Stuck in traffic on the way home, Chris started talking to herself. “Ok, what happened this afternoon? Is this good news or bad news? I mean, in the last nine months, it seems that we all have been required to do more with less: More assignments with quick turnaround time. More duties with fewer direct reports. More tasks with less information.
“And now, I’ve been ‘informally’ promoted. If I bring in the Axis project in on time and under budget, I’ll be named manager of this ad hoc team. How can I possibly succeed, given the project timeline, the budget, and this particular group of people?! And how in this world will they want to work for a person who has less seniority and less experience than any of them, someone whose success is linked to their buy-in and cooperation, and a person who talks to herself in the car?!?”
Before the first sip of her first cup of tea the next morning, problems with her new team began.
- Dwight barged into her office with a list of questions, most of which they had discussed and resolved two weeks ago. Why can’t he ‘stay told’ once the decision has been made?
- Elaine e-mailed asking for a one-on-one afternoon meeting. She attached an agenda which covered everything from suggestions about the design of a team t-shirt, to revamping the critical path of project plan, to detailing the lack of initiative of all the other team members.
- Bob popped in with a draft of the first team communication. Chris scanned it and wondered why her idea of results and Bob’s understanding of results seemed worlds apart?
Chris closed her office door, put her head on her desk, and mumbled under breath, “Oh, this definitely is NOT good news!”
This is a prime opportunity for Chris to use her influence with her team. Influence has been defined as the ability to affect others—seen only in its effect—without exertion of force or formal authority. Keys to being influential with others are the skills of attentiveness and flexibility.
Let’s rewind the day to determine how Chris could increase her chances of influencing her team.
Dwight is the accounting supervisor, charged with oversight of the project budget. In her quest for influence with Dwight, Chris may
- Set a formal appointment with him to discuss his concerns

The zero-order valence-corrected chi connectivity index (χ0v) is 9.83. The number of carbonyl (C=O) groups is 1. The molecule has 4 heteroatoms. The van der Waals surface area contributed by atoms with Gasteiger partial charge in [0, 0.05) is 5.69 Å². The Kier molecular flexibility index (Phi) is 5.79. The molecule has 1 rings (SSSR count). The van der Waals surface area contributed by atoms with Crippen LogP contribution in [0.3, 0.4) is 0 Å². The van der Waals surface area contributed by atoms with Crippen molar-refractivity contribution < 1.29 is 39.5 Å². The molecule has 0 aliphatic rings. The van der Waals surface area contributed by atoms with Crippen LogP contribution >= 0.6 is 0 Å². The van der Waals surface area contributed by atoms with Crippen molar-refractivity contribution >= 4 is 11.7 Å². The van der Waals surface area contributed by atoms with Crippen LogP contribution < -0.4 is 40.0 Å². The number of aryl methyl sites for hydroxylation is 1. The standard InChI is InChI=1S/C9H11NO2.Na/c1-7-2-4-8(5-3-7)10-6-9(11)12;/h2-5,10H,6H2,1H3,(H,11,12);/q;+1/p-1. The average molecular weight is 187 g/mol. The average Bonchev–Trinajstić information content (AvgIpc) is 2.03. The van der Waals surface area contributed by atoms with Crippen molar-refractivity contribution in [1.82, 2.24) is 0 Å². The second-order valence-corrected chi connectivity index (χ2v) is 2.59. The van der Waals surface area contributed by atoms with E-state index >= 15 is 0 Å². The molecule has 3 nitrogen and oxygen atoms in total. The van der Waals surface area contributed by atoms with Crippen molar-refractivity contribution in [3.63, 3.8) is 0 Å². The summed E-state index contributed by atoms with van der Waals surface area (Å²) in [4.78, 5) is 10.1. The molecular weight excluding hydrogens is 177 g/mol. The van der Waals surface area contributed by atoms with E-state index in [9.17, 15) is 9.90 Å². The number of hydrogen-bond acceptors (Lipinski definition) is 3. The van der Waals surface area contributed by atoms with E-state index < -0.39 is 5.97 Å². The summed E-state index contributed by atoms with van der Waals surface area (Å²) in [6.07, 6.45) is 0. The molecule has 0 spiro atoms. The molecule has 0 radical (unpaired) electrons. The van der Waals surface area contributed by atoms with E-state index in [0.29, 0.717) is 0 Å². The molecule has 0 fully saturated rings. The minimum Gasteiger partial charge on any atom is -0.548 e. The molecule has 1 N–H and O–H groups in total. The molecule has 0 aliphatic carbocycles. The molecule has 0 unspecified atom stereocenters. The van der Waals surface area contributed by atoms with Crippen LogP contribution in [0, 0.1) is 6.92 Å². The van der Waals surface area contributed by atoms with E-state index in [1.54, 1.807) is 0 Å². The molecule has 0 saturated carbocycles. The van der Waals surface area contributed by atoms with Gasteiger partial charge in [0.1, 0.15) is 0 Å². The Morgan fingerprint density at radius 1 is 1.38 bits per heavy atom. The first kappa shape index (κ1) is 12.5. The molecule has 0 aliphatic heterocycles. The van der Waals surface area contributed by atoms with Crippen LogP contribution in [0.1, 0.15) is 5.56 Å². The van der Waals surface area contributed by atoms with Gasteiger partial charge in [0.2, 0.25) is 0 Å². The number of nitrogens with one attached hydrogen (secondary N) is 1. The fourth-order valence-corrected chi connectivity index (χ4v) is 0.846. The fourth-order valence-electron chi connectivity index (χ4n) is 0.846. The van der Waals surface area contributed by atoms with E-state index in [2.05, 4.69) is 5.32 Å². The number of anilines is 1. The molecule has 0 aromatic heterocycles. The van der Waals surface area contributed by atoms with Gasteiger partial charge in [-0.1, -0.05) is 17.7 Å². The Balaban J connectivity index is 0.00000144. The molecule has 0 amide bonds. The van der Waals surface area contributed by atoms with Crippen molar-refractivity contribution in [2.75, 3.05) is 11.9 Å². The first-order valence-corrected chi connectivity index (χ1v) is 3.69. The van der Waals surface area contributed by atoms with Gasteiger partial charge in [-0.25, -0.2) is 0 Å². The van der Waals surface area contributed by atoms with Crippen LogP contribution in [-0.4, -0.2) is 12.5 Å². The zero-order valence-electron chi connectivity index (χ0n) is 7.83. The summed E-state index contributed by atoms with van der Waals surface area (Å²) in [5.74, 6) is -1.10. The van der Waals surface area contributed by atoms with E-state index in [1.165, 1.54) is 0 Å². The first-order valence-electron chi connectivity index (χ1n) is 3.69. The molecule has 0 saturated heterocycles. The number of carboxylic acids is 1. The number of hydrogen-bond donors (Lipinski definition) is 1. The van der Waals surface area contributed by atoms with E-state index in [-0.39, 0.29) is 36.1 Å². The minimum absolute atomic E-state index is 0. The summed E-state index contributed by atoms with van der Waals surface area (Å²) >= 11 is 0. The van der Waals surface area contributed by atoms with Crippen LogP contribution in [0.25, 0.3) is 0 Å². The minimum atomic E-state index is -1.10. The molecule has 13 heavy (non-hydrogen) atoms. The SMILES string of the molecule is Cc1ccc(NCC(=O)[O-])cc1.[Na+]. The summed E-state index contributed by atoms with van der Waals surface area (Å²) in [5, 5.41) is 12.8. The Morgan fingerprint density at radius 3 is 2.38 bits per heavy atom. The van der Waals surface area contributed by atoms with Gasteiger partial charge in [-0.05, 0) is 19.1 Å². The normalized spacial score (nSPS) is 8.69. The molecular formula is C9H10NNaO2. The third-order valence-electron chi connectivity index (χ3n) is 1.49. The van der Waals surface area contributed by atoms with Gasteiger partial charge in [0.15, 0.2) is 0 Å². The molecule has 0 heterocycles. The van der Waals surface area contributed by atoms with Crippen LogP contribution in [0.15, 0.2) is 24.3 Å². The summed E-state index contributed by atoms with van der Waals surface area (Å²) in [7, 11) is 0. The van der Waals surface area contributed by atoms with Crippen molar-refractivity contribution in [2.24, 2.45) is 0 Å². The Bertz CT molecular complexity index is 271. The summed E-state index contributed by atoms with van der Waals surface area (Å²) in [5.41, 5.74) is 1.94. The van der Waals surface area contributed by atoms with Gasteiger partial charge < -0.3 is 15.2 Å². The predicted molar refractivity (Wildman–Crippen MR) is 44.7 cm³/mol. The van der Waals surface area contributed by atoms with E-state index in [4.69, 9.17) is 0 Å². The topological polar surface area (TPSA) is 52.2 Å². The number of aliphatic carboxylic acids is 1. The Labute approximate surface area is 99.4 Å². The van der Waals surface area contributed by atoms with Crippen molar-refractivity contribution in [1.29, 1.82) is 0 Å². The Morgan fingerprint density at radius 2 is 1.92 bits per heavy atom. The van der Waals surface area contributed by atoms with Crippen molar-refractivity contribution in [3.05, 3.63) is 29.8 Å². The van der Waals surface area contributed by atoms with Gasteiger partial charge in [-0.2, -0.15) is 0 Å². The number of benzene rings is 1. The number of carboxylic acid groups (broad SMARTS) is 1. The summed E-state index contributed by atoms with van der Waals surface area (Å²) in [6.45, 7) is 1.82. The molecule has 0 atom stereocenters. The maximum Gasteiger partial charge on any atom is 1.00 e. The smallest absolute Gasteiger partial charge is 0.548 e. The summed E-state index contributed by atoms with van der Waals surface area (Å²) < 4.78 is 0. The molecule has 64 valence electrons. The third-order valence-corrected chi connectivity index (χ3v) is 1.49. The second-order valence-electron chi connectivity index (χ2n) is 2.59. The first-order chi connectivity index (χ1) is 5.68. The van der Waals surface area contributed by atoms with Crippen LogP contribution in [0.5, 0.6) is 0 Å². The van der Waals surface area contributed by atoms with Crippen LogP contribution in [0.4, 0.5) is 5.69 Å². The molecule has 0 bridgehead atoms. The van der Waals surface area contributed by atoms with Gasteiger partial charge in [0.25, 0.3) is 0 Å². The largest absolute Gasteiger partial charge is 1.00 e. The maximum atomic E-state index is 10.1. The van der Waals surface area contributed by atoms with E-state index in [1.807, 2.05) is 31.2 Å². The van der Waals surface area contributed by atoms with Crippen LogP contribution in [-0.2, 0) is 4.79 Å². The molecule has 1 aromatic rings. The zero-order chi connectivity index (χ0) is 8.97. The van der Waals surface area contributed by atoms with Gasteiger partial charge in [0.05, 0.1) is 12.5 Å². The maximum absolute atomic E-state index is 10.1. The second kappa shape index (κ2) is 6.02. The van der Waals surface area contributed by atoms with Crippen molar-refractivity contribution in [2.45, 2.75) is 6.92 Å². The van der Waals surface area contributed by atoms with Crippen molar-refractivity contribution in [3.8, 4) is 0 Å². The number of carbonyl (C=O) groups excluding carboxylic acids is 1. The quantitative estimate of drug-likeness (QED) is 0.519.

- Review his questions with a view to giving Dwight the detail of information he needs to be comfortable with the budget expenditures
- Prepare documentation—spreadsheets or graphs—to show the project plan visually
- Draw on her latest experience with Dwight to remind him of her attention to detail and her trustworthiness
Elaine is HR’s representative on the team. To enhance her ability to be influential with Elaine, Chris may
- Take Elaine to lunch
- Ask Elaine about her son’s soccer team and her flower arranging class
- Acknowledge her creativity in suggesting a team t-shirt and her out-of-the-box thinking about the critical path of the project
- Ask for Elaine’s patience as she (Chris) sets and manages the expectations for the team and for each team member.
Bob is the longest-tenured team member and Chris’ chief competitor for team lead. Two years from retirement, Bob sees his chief role as Devil’s Advocate on the team and in the company. To enhance her chances of influencing Bob, Chris may
- Ask Bob to come in to have a quick, immediate chat about his e-mail
- Acknowledge Bob’s perspective of the project without wholesale acceptance of his ideas
- Give a high level overview of Chris’ expectations for project results
- Clearly communicate her expectation that Bob will support her and thereby support the success of the team
Each team member should be treated individually with respect and as a group with integrity. As outlined in the scenarios above, the approach which will work for one probably will not work for all team members. Clearly, the work of being influential takes focus, attention, and intentional flexibility. Using effective tools to identify team members’ interaction styles can facilitate that attention and flexibility which can develop influence-ability.